The 10 wicket loss to Yorkshire and the draw versus Sussex, a game in which Sussex were made to follow on no less, were particularly exasperating. It was a chance to bridge the gap at the top, and instead Middlesex fell down the table. Having said this, there has been an encouraging resurgence in our limited overs form, and one can only hope that more limited overs cricket will help the consolidation of this form, and this can be carried forward.

Dawid Malan in particular, has been in abysmal form in the Championship (114 runs in eight innings with no fifties or hundreds)  but has returned to form in the YB40. He has struck four impressive scores of 99, 80 not out, 96 and 49, before his 14 against Yorkshire. He is perhaps the middle order in a nutshell. Clearly in good YB40 form, of sorts, but needs to carry this over.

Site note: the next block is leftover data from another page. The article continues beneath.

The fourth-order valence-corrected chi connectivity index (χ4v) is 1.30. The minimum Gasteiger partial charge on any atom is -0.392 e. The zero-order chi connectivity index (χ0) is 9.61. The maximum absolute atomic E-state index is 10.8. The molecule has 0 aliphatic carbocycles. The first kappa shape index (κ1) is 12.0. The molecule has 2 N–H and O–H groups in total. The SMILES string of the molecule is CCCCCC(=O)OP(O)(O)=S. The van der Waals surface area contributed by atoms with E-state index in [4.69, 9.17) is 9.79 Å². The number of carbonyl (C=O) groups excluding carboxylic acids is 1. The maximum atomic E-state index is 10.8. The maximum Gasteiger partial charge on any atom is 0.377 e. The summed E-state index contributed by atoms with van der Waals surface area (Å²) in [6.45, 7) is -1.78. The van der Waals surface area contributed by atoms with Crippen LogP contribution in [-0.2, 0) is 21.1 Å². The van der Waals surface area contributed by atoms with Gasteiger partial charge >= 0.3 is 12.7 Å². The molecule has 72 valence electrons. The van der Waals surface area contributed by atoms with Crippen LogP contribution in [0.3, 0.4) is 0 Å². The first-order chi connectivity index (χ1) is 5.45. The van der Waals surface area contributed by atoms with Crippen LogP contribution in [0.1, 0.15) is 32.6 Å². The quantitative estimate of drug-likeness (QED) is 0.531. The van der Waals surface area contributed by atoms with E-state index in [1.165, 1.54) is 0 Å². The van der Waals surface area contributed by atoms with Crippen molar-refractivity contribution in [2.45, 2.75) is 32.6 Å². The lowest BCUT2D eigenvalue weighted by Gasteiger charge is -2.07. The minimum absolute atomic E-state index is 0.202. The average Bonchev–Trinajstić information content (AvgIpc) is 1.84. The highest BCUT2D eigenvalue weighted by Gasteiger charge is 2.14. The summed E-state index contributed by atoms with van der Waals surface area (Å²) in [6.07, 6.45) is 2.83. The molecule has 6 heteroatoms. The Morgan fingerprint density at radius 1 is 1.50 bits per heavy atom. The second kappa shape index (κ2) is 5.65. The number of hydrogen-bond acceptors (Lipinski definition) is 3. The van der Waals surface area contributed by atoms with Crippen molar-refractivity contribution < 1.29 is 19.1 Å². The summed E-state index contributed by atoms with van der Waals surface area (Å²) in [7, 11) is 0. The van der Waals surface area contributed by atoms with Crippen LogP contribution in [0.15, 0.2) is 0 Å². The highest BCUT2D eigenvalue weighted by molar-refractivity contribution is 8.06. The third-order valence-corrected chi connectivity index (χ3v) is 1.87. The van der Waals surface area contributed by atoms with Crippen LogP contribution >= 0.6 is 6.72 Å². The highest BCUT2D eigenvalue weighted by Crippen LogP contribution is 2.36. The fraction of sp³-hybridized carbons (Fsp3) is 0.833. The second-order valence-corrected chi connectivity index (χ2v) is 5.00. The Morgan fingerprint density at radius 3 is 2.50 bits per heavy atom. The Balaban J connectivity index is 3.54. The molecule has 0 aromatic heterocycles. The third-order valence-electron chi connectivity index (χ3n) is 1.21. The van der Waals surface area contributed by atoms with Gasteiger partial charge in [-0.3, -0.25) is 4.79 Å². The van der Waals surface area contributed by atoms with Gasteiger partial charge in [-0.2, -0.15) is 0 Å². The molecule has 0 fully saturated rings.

There is really no speakable problems with the bowling attack. The wickets are regularly shared across the attack, although perhaps the greater number of fixtures from YB40, has affected selection. This is perhaps most importantly where the FLT20 is acting as a strategic time out. It is definitely a format in which the team sheet is not just photocopied, but there are specific picks for the format. This could give players a rest, and potentially even allow others a chance to break through.

The fact of the matter is that Middlesex have shown that the batting is consistently the problem. The top two have been in strong form but the middle has not. Both Eoin Morgan and Adam Voges will be in the middle order, and Paul Stirling is likely to also play who was the leading run scorer in the competition last year for Middlesex and is coming  fresh from impressive form versus Australia A and Pakistan.

This FLT20 is certainly going to allow an injection of aggressive batting with Voges, Morgan, Stirling, and an in form Malan, hopefully. If the North London club can harness potential good form in the FLT20 and bring that form into the championship, it could be a rejuvenated and salvaged season.